Then, they can and will spend hours and hours decorating it - drawing on and/or painting the outside, and playing it in. Mine was a house, a spaceship, a fort - I remember playing in it for days, maybe weeks (it felt like weeks) before my parents got rid of it. I think the 5 year old is probably the perfect age for this.
posted by insectosaurus at 6:47 AM on May 10, 2010

Best answer: I am a mom and a children's librarian and I live and die by the Crafty Crow.
posted by Biblio at 7:07 AM on May 10, 2010

When my sister and I were little my mom gave us a lot of crafts to do using empty containers. Egg carton cut up became caterpillars. Foam trays, some yarn and a dull needle gave us something to "sew" on. My mom made us play-doh (it's a very simple recipe, and the bonus is you can make as much as you want and any color you want!). We would play with the play doh for hours. Thank god for linoleum floors. Big appliance boxes as others have said were castles to my preschool eyes. Mom would also get us huge rolls of craft paper and tempera paints and we'd just go to town painting pictures. That's the joy of being that age -- the essentials are really so simple. Paint, paper, glue, and space to use it in.
posted by contessa at 7:57 AM on May 10, 2010

I'm not very crafty, but what really helped was making a craft box. It's a big box, and inside are the following:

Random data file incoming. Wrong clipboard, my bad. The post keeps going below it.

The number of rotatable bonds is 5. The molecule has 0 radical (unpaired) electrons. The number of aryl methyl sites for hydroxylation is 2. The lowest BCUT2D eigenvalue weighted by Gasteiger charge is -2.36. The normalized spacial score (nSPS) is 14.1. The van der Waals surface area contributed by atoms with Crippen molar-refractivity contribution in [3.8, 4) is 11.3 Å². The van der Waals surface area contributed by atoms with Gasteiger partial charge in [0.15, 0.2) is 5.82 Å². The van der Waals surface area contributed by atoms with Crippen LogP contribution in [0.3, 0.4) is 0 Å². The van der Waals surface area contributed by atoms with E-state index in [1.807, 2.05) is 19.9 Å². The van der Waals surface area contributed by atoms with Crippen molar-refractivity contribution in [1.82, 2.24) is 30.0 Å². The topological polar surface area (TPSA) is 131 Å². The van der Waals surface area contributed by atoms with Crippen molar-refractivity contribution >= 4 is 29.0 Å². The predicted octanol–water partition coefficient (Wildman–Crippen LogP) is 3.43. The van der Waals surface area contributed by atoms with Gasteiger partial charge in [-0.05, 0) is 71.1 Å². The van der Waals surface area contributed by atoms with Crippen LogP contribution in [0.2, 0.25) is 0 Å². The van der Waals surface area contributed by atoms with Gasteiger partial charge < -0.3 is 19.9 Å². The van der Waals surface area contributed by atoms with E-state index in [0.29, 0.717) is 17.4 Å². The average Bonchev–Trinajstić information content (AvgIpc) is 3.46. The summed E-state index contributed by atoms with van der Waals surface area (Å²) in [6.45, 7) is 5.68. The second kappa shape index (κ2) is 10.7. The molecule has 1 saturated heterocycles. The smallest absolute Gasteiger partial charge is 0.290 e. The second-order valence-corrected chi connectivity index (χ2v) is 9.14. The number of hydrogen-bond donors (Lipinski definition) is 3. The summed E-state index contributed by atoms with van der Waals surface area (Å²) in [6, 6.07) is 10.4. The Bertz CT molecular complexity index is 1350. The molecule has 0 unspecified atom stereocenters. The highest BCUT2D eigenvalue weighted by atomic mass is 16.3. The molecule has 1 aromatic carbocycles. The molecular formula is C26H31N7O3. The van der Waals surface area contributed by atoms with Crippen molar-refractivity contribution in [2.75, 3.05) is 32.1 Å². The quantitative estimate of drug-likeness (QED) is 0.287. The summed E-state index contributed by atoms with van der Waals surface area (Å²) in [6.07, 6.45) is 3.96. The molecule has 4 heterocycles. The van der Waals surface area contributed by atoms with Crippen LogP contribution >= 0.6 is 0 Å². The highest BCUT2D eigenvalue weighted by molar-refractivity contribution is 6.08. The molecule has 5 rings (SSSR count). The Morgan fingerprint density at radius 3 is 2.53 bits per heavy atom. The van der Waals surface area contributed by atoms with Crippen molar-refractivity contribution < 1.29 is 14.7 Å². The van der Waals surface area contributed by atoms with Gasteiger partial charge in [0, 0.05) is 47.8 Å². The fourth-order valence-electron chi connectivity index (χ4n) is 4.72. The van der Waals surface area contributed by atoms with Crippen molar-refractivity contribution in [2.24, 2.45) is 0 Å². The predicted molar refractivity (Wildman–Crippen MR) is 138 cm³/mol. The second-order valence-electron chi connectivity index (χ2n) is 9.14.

pipe cleaners in lots of colors
colorful little fluffy balls
glitter and glitter glue
foam stickers of animals, cars, etc
kid scissors
wooden and foam popsicle sticks in lots of colors

Add to this your typical marker/crayons and paper, and you've got an easy hour of entertainment--especially if it doesn't come out all that often.

Other things you could include:
finger paints
egg cartons
tp rolls

The place to get a lot of this stuff is Michael's or a similar craft store. Go once and fill a basket, and this will last a long time.
posted by bluedaisy at 9:23 AM on May 10, 2010 [1 favorite]

Provide materials; kids will make stuff. Change the materials available to keep it fresh and stimulate creativity.

Finger paints & glossy paper. Get red, yellow, blue and let them learn to combine colors. Find(free) a turntable and make spin art.

Make masks, fans, collages. Use cardstock (reuse manilla folders) cut in an oval. Adults make the eye, mouth and nose holes. Decorate with any & all sorts of stuff. Add yarn ties for mask.

Get some refrigerator boxes and paint, color, glitter and collage them. Turn them into clubhouses by adding doors and windows. (You) repaint them with any latex paint and they start over.

Go on a plant walk, and pick pretty grasses and leaves to dry between the pages of a thick book. Glue dried plant to paper. Make wash from 1:2 mix white glue:water. Place 1 layer tissue over plant, splodge w/ gluewash till thoroughly wet. allow to dry and the tissue will have become translucent. pretty

Body pictures. Use giant roll of paper. Kid lays on paper in any position. Other kids outline them. Kids color in their body picture and cut it out.

Cut a frame shape from cardboard. Kids glue on anything - paper, tissue, tape, macaroni, beans, etc. Spray with metallic paint - looks way cool. Put in the child's drawing or photo.

If kids can handle a camera, they love to take pictures, and cheap digital cameras make it affordable.

Get on freecycle. Ask for a tent; kids can play in it, paint it, etc. Also an excellent resource for dress-ups.

Oh yeah, chalk is so much fun.
posted by theora55 at 12:37 PM on May 10, 2010